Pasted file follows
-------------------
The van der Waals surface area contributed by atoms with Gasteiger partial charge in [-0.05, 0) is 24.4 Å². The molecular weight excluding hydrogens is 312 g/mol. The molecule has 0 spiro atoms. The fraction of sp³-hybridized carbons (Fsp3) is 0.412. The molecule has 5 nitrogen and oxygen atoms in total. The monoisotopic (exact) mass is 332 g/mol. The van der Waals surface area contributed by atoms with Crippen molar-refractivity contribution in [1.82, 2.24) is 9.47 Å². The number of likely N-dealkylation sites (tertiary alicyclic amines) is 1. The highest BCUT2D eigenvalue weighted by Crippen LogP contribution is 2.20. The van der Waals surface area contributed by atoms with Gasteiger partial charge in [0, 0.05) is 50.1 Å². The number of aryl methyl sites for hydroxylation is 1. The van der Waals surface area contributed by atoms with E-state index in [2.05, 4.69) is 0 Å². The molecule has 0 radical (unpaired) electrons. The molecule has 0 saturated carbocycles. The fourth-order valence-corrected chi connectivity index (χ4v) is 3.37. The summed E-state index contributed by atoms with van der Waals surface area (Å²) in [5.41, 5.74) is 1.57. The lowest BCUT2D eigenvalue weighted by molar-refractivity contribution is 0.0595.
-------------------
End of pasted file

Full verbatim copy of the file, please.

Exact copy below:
The van der Waals surface area contributed by atoms with Gasteiger partial charge in [-0.05, 0) is 24.4 Å². The molecular weight excluding hydrogens is 312 g/mol. The molecule has 0 spiro atoms. The fraction of sp³-hybridized carbons (Fsp3) is 0.412. The molecule has 5 nitrogen and oxygen atoms in total. The monoisotopic (exact) mass is 332 g/mol. The van der Waals surface area contributed by atoms with Crippen molar-refractivity contribution in [1.82, 2.24) is 9.47 Å². The number of likely N-dealkylation sites (tertiary alicyclic amines) is 1. The highest BCUT2D eigenvalue weighted by Crippen LogP contribution is 2.20. The van der Waals surface area contributed by atoms with Gasteiger partial charge in [0, 0.05) is 50.1 Å². The number of aryl methyl sites for hydroxylation is 1. The van der Waals surface area contributed by atoms with E-state index in [2.05, 4.69) is 0 Å². The molecule has 0 radical (unpaired) electrons. The molecule has 0 saturated carbocycles. The fourth-order valence-corrected chi connectivity index (χ4v) is 3.37. The summed E-state index contributed by atoms with van der Waals surface area (Å²) in [5.41, 5.74) is 1.57. The lowest BCUT2D eigenvalue weighted by molar-refractivity contribution is 0.0595.